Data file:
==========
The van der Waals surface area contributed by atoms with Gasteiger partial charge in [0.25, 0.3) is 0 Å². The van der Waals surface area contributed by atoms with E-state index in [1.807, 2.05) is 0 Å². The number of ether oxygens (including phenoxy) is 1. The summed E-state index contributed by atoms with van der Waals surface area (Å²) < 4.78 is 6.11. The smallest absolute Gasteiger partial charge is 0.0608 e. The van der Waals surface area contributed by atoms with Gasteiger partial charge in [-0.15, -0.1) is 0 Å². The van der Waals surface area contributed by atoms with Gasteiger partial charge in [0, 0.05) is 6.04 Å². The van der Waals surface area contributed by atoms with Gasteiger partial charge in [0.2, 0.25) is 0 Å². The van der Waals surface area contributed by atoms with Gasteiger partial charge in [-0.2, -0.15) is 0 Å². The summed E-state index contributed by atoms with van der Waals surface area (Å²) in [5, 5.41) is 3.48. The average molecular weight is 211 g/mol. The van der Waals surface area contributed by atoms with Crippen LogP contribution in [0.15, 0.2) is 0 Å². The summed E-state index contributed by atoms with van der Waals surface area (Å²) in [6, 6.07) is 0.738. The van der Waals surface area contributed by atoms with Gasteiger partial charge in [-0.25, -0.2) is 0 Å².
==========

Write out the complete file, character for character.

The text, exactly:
The van der Waals surface area contributed by atoms with Gasteiger partial charge in [0.25, 0.3) is 0 Å². The van der Waals surface area contributed by atoms with E-state index in [1.807, 2.05) is 0 Å². The number of ether oxygens (including phenoxy) is 1. The summed E-state index contributed by atoms with van der Waals surface area (Å²) < 4.78 is 6.11. The smallest absolute Gasteiger partial charge is 0.0608 e. The van der Waals surface area contributed by atoms with Gasteiger partial charge in [-0.15, -0.1) is 0 Å². The van der Waals surface area contributed by atoms with Gasteiger partial charge in [0, 0.05) is 6.04 Å². The van der Waals surface area contributed by atoms with Gasteiger partial charge in [0.2, 0.25) is 0 Å². The van der Waals surface area contributed by atoms with Gasteiger partial charge in [-0.2, -0.15) is 0 Å². The summed E-state index contributed by atoms with van der Waals surface area (Å²) in [5, 5.41) is 3.48. The average molecular weight is 211 g/mol. The van der Waals surface area contributed by atoms with Crippen LogP contribution in [0.15, 0.2) is 0 Å². The summed E-state index contributed by atoms with van der Waals surface area (Å²) in [6, 6.07) is 0.738. The van der Waals surface area contributed by atoms with Gasteiger partial charge in [-0.25, -0.2) is 0 Å².